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  • Bee Diary: August, 2011

    Lughnasa                                                                   Waning Honey Extraction Moon

    Checked the honey supers this morning.  On the two package colonies that I do not intend to overwinter, we have approximately four full honey supers.  That is, we have for harvest the amount of honey they would have needed for the winter, close to 200 pounds.  Figure that 40 pounds is not recoverable due to drips, stuck on honey comb even after extraction then that should leave around 16o pounds to harvest.

    If we chose to sell it at, say $7 a pound, that would create around a $1,ooo in sales after keeping some back for own use and gifts.  After the bee packages at $60 each and amortizing the honey extractor, supers and hive boxes, syrup, hive tools, smoker, pollen, queen excluders, honey jars, top and bottom boards and telescoping covers, we’d still be in the red for the first three years.  Don’t know what we’ll do with it this year, probably give away a lot again.  It’s good for barter and gifts for sure.

    Artemis Hives has produced honey two years in a row now, an artisanal honey created by bees aided by the beekeeper, me, and the bee equipment and harvest partner, Kate.

    Looking at the gardening year in total we will have a good, not great honey harvest, a good potato harvest, leeks, beets, chard, beans and possibly a decent tomato crop.  Kate has good success with her zucchinis and the decorative gourds have bloomed but produced no fruit yet.  The gardening and beekeeping year will wind down in September, just in time for us to finish our cruise preparations.  Caring for gardens and bees requires a lot of face time with the plants and hives, visits to nurseries, attendance at Hobby Bee Keeper meetings, not to mention all the work of harvesting and putting food by.

    I’m at the point in the year when my enthusiasm has run out a while ago and the only thing that keeps me active now is the need to finish, to harvest.  When it’s done, it’s over for the year.


  • A Flower Symphony

    75  bar falls 29.89  0mph N  dew-point 59  Sunrise 5:49  sunset 8:49  Summer

    Last Quarter Thunder Moon

    The garden speaks.  Last month, when I dug up my first garlic, it was not a head, but a single large clove.  What the?  Back to the garlic culture book.  Descaping?  Oops.  I forgot to take off the flower and seed forming stalk. It suppresses bulb formation.  Now, a month later after I descaped, bulb formation proceeds.  I do not know whether it will get where it would have, but I just pulled up one garlic bulb that looks pretty well defined, though not completely.  The individual cloves are not yet distinct, though their formation is clear.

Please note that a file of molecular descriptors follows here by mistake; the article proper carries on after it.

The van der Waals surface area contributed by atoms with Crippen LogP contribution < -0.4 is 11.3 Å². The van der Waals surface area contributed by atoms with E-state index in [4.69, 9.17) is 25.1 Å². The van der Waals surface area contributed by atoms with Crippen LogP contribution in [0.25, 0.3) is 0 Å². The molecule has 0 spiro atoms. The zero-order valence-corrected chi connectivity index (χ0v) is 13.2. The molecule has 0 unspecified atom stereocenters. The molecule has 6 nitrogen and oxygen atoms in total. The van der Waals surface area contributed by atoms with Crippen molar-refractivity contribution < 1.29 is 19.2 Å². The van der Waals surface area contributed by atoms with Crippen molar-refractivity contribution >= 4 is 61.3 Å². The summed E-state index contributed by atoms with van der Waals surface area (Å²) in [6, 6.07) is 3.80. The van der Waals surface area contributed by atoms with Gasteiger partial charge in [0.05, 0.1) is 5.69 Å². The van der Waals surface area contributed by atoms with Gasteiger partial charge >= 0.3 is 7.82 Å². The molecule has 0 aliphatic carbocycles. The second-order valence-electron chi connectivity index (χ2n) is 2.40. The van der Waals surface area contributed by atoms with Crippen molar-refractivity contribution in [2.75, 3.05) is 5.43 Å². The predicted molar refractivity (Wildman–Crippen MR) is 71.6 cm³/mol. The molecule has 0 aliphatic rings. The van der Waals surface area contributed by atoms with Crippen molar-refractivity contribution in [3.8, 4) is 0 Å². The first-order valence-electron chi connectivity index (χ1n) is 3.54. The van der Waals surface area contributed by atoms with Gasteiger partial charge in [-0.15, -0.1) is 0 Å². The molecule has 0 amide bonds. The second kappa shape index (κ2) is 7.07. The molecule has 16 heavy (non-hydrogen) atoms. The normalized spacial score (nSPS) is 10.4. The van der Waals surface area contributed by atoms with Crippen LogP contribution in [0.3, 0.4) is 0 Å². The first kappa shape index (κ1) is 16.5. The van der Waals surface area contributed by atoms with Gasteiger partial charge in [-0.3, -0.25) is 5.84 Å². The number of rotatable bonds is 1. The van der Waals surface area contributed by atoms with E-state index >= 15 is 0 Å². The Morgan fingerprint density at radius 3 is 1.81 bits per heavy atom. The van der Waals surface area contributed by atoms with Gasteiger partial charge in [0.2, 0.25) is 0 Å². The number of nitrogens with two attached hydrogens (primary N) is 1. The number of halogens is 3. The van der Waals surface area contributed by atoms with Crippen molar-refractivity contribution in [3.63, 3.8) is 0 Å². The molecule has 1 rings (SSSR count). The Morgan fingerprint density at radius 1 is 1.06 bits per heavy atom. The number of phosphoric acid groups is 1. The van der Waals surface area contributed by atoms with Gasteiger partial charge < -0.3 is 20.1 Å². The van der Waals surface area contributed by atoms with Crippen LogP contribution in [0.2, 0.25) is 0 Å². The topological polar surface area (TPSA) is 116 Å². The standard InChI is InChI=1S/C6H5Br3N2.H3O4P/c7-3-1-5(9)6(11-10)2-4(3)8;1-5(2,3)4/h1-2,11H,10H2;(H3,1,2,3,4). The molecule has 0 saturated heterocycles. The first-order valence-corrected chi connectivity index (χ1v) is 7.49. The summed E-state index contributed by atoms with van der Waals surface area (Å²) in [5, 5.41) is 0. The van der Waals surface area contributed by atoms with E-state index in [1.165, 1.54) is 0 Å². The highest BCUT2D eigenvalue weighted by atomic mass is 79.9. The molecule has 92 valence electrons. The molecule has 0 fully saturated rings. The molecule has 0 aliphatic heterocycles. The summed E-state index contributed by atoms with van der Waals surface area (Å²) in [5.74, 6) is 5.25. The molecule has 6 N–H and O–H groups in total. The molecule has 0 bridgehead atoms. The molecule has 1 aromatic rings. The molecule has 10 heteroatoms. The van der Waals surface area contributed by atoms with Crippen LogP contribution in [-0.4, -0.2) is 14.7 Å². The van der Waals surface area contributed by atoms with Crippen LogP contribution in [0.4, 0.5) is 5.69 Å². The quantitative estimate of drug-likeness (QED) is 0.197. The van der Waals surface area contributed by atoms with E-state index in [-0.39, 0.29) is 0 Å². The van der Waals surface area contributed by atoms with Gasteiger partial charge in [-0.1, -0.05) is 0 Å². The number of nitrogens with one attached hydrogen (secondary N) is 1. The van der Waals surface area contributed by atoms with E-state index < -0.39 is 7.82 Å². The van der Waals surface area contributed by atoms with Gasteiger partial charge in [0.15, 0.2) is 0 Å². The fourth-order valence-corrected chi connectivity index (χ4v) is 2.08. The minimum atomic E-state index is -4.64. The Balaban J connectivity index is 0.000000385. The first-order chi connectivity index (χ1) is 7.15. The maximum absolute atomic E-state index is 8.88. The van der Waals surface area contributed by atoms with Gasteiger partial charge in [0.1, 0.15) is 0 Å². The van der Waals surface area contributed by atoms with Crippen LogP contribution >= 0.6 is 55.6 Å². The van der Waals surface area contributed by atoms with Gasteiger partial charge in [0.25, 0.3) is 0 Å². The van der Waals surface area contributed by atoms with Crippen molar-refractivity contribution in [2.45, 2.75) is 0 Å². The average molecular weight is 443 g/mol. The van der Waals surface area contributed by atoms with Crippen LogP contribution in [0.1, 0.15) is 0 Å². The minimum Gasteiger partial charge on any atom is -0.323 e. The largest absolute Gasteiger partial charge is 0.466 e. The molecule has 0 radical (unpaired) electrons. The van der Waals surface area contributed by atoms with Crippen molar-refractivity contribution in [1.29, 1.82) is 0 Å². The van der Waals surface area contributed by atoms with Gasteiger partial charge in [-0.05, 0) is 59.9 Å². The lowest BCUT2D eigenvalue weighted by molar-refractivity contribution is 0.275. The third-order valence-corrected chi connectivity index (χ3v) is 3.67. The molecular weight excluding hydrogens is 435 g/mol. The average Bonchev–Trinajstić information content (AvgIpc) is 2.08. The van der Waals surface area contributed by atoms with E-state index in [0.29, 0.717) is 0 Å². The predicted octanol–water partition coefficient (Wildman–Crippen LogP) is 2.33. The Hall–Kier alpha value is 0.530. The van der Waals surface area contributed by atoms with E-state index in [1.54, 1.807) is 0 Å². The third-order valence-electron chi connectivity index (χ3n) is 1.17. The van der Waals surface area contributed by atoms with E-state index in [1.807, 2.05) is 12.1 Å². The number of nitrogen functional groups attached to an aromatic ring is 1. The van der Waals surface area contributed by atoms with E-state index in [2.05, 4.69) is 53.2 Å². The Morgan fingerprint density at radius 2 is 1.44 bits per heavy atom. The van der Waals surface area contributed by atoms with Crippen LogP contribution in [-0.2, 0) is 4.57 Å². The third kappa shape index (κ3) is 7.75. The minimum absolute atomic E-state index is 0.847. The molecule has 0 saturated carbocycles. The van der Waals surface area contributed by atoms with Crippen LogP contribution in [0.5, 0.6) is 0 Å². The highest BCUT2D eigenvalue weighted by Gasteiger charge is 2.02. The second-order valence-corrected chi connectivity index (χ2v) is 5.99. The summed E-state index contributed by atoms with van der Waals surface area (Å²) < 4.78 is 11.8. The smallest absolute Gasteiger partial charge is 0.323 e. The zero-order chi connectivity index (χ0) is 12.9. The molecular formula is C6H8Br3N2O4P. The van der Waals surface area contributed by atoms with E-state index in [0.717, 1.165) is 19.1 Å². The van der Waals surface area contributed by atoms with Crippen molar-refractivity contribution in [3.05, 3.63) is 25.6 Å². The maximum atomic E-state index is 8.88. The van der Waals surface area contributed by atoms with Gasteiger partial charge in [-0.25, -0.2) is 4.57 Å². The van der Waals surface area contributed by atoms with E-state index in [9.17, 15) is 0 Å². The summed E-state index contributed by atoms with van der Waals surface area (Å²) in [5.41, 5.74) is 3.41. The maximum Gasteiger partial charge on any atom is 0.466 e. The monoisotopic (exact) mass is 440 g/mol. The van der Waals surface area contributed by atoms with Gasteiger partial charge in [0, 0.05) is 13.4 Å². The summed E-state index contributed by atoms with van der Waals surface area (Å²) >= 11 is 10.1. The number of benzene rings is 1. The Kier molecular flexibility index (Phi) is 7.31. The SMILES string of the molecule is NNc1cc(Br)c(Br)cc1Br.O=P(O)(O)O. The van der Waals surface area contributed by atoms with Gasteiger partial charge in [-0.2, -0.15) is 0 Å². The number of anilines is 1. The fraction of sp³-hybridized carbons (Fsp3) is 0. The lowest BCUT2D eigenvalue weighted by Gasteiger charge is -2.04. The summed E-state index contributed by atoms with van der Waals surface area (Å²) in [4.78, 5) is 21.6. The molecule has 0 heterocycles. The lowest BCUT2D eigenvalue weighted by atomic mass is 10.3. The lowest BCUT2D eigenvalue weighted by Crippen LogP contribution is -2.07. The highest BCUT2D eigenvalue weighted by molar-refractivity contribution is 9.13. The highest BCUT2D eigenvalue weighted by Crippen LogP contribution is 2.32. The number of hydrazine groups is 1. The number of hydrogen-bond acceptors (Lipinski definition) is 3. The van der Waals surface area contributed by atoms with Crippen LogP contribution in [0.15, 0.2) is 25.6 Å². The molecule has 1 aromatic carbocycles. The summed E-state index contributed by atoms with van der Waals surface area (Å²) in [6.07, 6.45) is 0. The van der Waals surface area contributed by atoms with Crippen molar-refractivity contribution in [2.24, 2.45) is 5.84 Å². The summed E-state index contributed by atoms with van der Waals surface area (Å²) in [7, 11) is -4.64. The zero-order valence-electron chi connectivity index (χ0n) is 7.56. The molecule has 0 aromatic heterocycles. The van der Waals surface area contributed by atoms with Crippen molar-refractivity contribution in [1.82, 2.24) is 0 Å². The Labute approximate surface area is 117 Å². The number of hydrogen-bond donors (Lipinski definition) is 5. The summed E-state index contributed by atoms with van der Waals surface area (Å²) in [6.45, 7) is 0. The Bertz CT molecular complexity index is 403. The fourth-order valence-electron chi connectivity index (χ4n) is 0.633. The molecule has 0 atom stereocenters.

The tallest corn is now well over 6 feet high.  No tassels yet.  The beans have begun a very productive season and the onions are ready to dry.  After we dry them, we can story them in burlap bags in the furnace room.  The squash and watermelon have demonstrated their power to dominate territory.  Our garden paths and boulder walls are in danger of disappearing at some points.

    The Cherokee Purple tomato plants have fruits that have begun to turn a dusky red, shading now toward purple.  So far I have not noticed a tendency to disease which can be a problem growing heirloom vegetables.   I plan to save seeds and heads of garlic since these vegetables will breed true and not separate into warring varieties as most hybrids will.

    The lilies continue their quiet fireworks.

    I have had this idea for a long time about a flower symphony.  Each flower would get a lietmotif, as in Wagner, each color would have a note or a phrase.  The whole piece would have a somber, quiet opening, andante, for the slumber of winter.  Then an agitato as the ground breaks loose with the warmth of spring and, in their bloom succession, the flowers emerge, their leitmotifs varied by color phrases, until we pass out of the spring flowers into the early summer blooms.  This third movement is tranquil as the garden settles into its summer patterns, again the leitmotifs ordered by bloom time and varied by color phrasing.  The fourth and final movement returns to andante as the asters, the fall blooming crocus, clematis and mums emerge, then die back.  The final movement stops for a bit, then a presto sequence of lietmotifs, then grave, ending with bassoon, bass drum, and bass viol.

    Many do not like programmatic music and I understand why, being a fan of Mozart and Bach, both abstract and interested in following the music’s own logic, not an outside one.  Even so, I offer this because it is the way I see the garden now after so many years.  The flowers emerge, bloom, dieback and another group, adapted to a slightly different season, replace them.  These movements are like a symphony in my mind.